“There are two novels that can change a bookish fourteen-year old’s life: The Lord of the Rings and Atlas Shrugged. One is a childish fantasy that often engenders a lifelong obsession with its unbelievable heroes, leading to an emotionally stunted, socially crippled adulthood, unable to deal with the real world. The other, of course, involves orcs.“ (John Rogers)

pecunium
8 years ago

Skyrimjob: It’s fine to have differing tastes. I know that Hitch is not for everyone. But you need a legitimate reason to dislike him, not “I disagreed with him sometimes”.

We gave them. You stamped your feet and cried, “groupthink”.

Go back and look at the list of authors/works alluded to in this thread, then ask yourself (honestly) if the people who were discussing that can’t come to an honest evaluation of a work.

Then try to explain why the critiques of Hitchens fail to meet that honest evaluation.

Also, I’ve yet to see you posting a piece of his that you think is, “sublime”. What is it about his work; in concrete detail, which so pleases you?

Don’t give me pap and pablum about how “sublime, and penetrating” his analysis of things is. Show, don’t tell. Give me a quotation, and explain why it works for you.

Anyway, as Professor Harold Bloom has said, if you’re looking for artistic sublimity, personal politics will only poison your search. You have to suspend that, at least temporarily. Which I’ve already said.

HaHAHAhhaAHHAHAhaHahHHaaaa!

Harold, “Closing of the American Mind” Bloom? The dude who denies the merit of entire swathes of literature because they aren’t the right sort of book?

The point here is you are either stupid, or so wedded to the idea of Hitchens the Great, that you refuse to open your mind to the idea there isn’t any “objective standard” of writing.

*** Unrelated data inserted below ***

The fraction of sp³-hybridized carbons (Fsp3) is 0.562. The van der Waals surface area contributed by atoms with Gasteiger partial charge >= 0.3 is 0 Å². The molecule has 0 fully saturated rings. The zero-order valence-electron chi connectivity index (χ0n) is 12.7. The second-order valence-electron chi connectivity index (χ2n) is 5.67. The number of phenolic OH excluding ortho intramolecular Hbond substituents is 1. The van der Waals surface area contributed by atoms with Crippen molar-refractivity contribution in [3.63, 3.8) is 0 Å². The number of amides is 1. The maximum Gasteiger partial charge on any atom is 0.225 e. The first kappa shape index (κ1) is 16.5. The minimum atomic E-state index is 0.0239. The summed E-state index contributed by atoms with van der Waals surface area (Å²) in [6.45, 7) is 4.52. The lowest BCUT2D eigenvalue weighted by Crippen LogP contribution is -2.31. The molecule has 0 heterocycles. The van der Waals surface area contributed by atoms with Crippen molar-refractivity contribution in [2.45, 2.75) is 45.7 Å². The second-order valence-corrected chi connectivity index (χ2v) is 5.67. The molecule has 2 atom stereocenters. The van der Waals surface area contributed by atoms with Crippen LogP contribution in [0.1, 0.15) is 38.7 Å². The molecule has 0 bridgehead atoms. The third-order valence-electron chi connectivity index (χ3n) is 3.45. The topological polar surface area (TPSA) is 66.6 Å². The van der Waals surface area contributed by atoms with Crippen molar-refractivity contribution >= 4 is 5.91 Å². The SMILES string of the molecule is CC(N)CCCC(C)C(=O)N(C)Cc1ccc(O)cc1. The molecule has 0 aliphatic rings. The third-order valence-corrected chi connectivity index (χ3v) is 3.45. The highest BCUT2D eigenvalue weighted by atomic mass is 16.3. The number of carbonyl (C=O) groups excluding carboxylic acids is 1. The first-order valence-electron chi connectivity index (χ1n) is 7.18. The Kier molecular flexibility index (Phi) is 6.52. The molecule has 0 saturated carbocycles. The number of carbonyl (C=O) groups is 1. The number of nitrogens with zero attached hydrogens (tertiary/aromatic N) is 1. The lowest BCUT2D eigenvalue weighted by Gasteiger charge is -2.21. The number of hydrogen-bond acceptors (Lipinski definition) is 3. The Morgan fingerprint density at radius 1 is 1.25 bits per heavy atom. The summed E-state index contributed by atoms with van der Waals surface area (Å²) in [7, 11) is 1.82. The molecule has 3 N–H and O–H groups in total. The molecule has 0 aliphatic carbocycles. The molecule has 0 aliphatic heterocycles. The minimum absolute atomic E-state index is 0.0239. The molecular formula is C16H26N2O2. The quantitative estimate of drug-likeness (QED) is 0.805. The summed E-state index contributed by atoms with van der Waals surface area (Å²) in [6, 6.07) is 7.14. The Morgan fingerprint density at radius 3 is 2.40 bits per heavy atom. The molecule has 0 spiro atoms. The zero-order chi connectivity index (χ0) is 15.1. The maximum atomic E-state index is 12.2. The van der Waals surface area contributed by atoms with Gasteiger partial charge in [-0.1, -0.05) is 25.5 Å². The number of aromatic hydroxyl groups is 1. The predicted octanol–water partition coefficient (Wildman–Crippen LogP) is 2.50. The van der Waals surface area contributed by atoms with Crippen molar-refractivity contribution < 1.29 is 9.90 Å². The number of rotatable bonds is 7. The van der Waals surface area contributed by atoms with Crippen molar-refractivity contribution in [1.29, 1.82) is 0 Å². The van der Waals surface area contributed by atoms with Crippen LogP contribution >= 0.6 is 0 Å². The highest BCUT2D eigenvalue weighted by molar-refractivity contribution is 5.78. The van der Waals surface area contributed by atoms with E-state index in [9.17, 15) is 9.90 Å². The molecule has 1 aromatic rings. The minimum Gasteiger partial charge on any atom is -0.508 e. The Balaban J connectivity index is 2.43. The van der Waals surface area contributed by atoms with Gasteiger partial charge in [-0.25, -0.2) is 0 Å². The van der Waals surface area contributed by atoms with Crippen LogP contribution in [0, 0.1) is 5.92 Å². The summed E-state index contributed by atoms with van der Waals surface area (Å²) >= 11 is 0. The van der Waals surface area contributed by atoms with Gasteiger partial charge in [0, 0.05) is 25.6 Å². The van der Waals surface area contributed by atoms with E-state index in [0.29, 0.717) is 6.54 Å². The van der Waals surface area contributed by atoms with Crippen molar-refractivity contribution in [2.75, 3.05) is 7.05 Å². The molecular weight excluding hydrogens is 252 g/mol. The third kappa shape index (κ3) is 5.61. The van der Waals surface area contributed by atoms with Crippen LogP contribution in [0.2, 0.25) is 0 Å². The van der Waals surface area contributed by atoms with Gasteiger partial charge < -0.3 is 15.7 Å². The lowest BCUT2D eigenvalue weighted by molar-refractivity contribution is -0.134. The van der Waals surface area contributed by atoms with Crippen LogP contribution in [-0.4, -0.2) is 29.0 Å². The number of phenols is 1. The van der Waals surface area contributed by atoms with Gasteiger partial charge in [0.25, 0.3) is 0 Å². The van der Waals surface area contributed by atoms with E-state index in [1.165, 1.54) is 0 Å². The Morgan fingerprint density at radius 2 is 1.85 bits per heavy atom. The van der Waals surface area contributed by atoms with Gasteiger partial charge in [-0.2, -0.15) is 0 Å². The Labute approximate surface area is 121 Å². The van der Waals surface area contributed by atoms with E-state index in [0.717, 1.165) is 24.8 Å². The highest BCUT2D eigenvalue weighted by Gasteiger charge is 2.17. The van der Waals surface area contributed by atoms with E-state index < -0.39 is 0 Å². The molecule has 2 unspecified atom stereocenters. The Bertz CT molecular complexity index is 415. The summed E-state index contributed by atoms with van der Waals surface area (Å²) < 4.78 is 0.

CassandraSays
CassandraSays
8 years ago

@ emily

Bravo.

pecunium
8 years ago

Cassandra: It might be Mr. Al, but if so it shows a difference in kind for the style. Al has his problems, but his literary sense was a bit more developed (not in terms of whom he liked; which isn’t the issue), but in terms of discussing the subjects.

No, that’s not dispositive (see Dr. Pell, MD, Ph.D, Esq.), but his usual approach has been to sidle up to something he knows we disagree with, and try to edge a point in. This was more frontal assault.

If it’s Mr. AL, he’s backsliding, a way more depressing than merely coming back here.

pecunium
8 years ago

Cassandra: (Random aside – I have visited the cottage where Shakespeare’s girlfriend lived. The doorways were very low. Since we have a lot of people who know a lot about history here – were people really that much smaller back then or was it just customary for doorways to be low? The guide told us that people really were that much smaller, but that seems unlikely to me.)

People were shorter, but not that much (though Richard II was, “The Tallest Man in England” and he stood 5’11” (we have his armor). Average height of men was about 5’6″, women seemed to be about 5’4″. It was a function of 1: style, and 2: durability. If you look at the ceilings of the houses which survive you will find they are quite low.

This is because the rooms on the second floor were added well after the houses were built. Pre-tudor houses tended to be single story, but very tall (for a single story) It’s because brick chimneys, and semi-enclosed hearths hadn’t been invented/added yet. So when they floored the second story, there wasn’t as much room as if it had been purpose built.

And you want a door to be lower than the interior ceiling.

Beds are deceptive, because from the 1400-1700s people slept semi-reclined (hence the very tall headboards).

CassandraSays
CassandraSays
8 years ago

It definitely can’t be Pell since this one can write complete sentences, and there aren’t enough sad attempts at humor for it to be Om Nom.

hellkell
hellkell
8 years ago